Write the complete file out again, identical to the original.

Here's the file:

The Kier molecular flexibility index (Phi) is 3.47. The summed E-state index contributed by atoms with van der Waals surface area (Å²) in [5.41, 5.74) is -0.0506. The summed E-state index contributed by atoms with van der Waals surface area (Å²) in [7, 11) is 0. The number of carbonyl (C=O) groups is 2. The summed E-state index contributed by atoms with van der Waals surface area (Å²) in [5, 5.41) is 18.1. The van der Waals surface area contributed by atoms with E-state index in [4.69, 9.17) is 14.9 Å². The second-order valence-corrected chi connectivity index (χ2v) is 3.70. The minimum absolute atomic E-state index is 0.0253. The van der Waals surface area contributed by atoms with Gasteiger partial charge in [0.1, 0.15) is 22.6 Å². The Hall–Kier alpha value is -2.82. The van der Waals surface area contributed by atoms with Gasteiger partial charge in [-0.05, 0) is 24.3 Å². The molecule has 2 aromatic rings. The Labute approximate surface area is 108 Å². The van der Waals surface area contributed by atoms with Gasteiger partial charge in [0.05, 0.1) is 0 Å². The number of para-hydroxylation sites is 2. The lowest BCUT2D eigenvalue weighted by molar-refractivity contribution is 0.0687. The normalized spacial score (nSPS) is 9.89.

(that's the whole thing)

The Kier molecular flexibility index (Phi) is 3.47. The summed E-state index contributed by atoms with van der Waals surface area (Å²) in [5.41, 5.74) is -0.0506. The summed E-state index contributed by atoms with van der Waals surface area (Å²) in [7, 11) is 0. The number of carbonyl (C=O) groups is 2. The summed E-state index contributed by atoms with van der Waals surface area (Å²) in [5, 5.41) is 18.1. The van der Waals surface area contributed by atoms with E-state index in [4.69, 9.17) is 14.9 Å². The second-order valence-corrected chi connectivity index (χ2v) is 3.70. The minimum absolute atomic E-state index is 0.0253. The van der Waals surface area contributed by atoms with Gasteiger partial charge in [0.1, 0.15) is 22.6 Å². The Hall–Kier alpha value is -2.82. The van der Waals surface area contributed by atoms with Gasteiger partial charge in [-0.05, 0) is 24.3 Å². The molecule has 2 aromatic rings. The Labute approximate surface area is 108 Å². The van der Waals surface area contributed by atoms with Gasteiger partial charge in [0.05, 0.1) is 0 Å². The number of para-hydroxylation sites is 2. The lowest BCUT2D eigenvalue weighted by molar-refractivity contribution is 0.0687. The normalized spacial score (nSPS) is 9.89.